Shortly after Lucius Tarquinius Superbus has commenced two centuries of Roman warfare by attacking the Volsci city of Suessa Pometia, Etruscan rule over Rome, and the other states in Latium, is broken. However, rather than unify, the states of the League vie with each other for dominance. The balance of power shifts often between Rome and other influential cities such as Alba Longa and Lavinium.

495 BC

By this stage it would appear that the Volsci have already resettled in the fertile territory to the south of Rome. The Aurunci field an army in support of the Volsci against Rome. While on the march, they send envoys ahead to demand that Rome withdraws from Volsci territory. The reply is a consular army under Publius Servilus Priscus Structus which meets them at Arricia and ends the war in a single, victorious battle. The Aurunci, or Opici, are thoroughly put down.

492 BC

Thanks to his defeat of the Volsci town of Corioli, the Roman patrician Gneus Marcius is given the cognomen Coriolanus. Promoted to general, he attempts to abolish the office of plebeian tribune in Rome, which he believes is responsible for a grain shortage. The tribunes fight back with false charges of misappropriation of public funds, and he is forced into exile. Coriolanus seeks shelter with the Volsci and eventually leads an army against Rome. Town after town is captured along the way and Rome looks set to fall, until Coriolanus' mother and wife are sent to placate him. He relents and retires, but having now committed acts of disloyalty towards both Rome and the Volsci, he is soon tried and then conveniently assassinated.

492 BC

Gneus Marcius Coriolanus

Roman renegade and leader of the Volsci.

492 BC

Attius Tullius

Volsci co-commander.

492 BC

Coriolanus is the basis for Shakespeare's tragedy of the same name. However, many modern scholars doubt the existence of the original figure, citing him instead as a kind of allegory for the state of Roman-Volsci relations at a time when the latter is perhaps in a position to subjugate Rome entirely.

River Liris
The ancient River Liris (now divided into the Liri and the Gari) along its upper length was an early home to the Volsci, and later formed Rome's border with the Samnites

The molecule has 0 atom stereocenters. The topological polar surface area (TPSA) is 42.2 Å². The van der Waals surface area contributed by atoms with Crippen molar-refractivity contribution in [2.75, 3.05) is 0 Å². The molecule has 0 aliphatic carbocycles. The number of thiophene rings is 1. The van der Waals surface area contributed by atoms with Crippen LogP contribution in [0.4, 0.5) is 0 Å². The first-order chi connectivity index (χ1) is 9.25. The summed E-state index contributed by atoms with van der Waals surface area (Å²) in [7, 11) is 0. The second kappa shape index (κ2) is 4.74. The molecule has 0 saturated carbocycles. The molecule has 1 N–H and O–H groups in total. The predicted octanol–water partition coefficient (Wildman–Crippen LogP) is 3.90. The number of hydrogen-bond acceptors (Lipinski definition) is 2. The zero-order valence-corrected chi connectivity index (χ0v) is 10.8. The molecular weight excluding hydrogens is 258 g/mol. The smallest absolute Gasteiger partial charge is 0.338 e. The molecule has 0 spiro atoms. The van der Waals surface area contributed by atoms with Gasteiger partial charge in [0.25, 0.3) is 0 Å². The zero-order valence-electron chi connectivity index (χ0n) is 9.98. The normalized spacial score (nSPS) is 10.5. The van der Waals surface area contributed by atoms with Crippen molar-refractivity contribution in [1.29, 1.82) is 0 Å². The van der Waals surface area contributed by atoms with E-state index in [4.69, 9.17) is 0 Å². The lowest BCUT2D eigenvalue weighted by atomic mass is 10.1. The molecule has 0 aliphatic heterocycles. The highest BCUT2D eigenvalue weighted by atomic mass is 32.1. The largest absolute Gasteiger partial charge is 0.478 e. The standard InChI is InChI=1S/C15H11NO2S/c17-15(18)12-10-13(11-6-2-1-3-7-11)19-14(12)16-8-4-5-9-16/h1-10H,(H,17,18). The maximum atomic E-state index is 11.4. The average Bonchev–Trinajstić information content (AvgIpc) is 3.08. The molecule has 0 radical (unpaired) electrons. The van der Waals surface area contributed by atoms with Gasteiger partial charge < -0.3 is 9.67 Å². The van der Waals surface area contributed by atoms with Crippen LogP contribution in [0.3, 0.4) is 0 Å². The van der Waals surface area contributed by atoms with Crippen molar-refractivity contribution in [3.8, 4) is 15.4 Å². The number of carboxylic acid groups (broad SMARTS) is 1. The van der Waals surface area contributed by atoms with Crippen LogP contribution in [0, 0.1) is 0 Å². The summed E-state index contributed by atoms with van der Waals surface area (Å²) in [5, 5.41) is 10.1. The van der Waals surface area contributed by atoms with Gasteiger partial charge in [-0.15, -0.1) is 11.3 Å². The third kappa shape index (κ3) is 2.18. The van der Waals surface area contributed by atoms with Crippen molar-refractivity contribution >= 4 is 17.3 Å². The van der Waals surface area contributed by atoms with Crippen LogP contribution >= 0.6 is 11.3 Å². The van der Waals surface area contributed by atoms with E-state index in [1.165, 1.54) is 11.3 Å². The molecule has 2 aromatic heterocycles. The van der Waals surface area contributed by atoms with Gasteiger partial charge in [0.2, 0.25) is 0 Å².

486 BC

The Hernici, who live between the Aequi and Volsci, have become highly adapted to Latin culture and customs. Under pressure from their two neighbours, they join the mutual protection treaty between the Romans and Latins. The armies defending Latium now consist of Romans, Latins and Hernici. The Aequi and Volsci remain allied in opposition to Rome.

431 - 390s BC

The Volsci control much of southern Latium, including the cities of Antium (modern Anzio), Cora (now Cori a Valle), Satricum (modern Le Ferriere), and Velitrae (modern Velletri), and they continue to pressure the Latins. In addition, the Aequi are said to reach Rome itself, and a decisive battle between the Latins and the Volsci appears to be fought in this year. The Romans, under the command of A Postumius Tubertus, again meet the Aequi at the Algidus Pass, but this time they are victorious. With this victory the Romans are able to open an aggressive offensive which the Volsci are unable to withstand forever.

390s - 377 BC

By the 390s the Romans and Latins have regained control of the plains and have relegated the Aequi and Volsci to the western highlands. The sack of Rome by Celts reverses the situation for a while, but the Volsci are finally defeated with the capture of the port of Antium in 377 BC. The equally defeated Aequi are doomed to be destroyed within the century.

c.346 - 345 BC

As the final act in the revolt of the Volsci, Rome sacks and levels their town of Satricum around 346 BC. The surviving fighting men, who number about 4,000, are sold into slavery. The Aurunci choose this moment to send a force against Rome itself, which causes panic, with the senate viewing the threat as a wider conspiracy of the Latin League. Lucius Furius Camillus is selected as dictator for the second time. He pulls together an emergency army from Rome's citizens and ends the threat at the very first battle against the Aurunci. The same army is then used to complete the conquest of the Volsci at Sora.

Satricum in Latium
The former Volscian town of Satricum in the coastal plain of Latium on the road from Antium to Velitrae has been examined by archaeologists since 1977

340 - 338 BC

The Volsci join the Latin War, the last major attempt by the Latins to retain independence from Rome. They and the Sidicini ally themselves to a Latin League force which is advancing against the Samnites. Encouraged by Rome's indifference to the Latin-Samnite conflict, the Latin League plans to attack Rome next. Rome hears of this and, following failed bargaining in the Senate with ten Latin chiefs to agree a new treaty, declares war against the Latin League.

Allied to the Samnites, Rome fights for two years to defeat the Latins in a number of battles and subjugate them fully. The Latin League is dissolved, and some Latin states are annexed directly to Rome, while others retain autonomy. This is the last display of resistance by the Volsci. They are subsequently Romanised and integrated completely into Roman society and culture. This period proves to be the end for the Golasecca culture within the Italian Iron Age.

Images and text copyright © all contributors mentioned on this page. An original king list page for the History Files.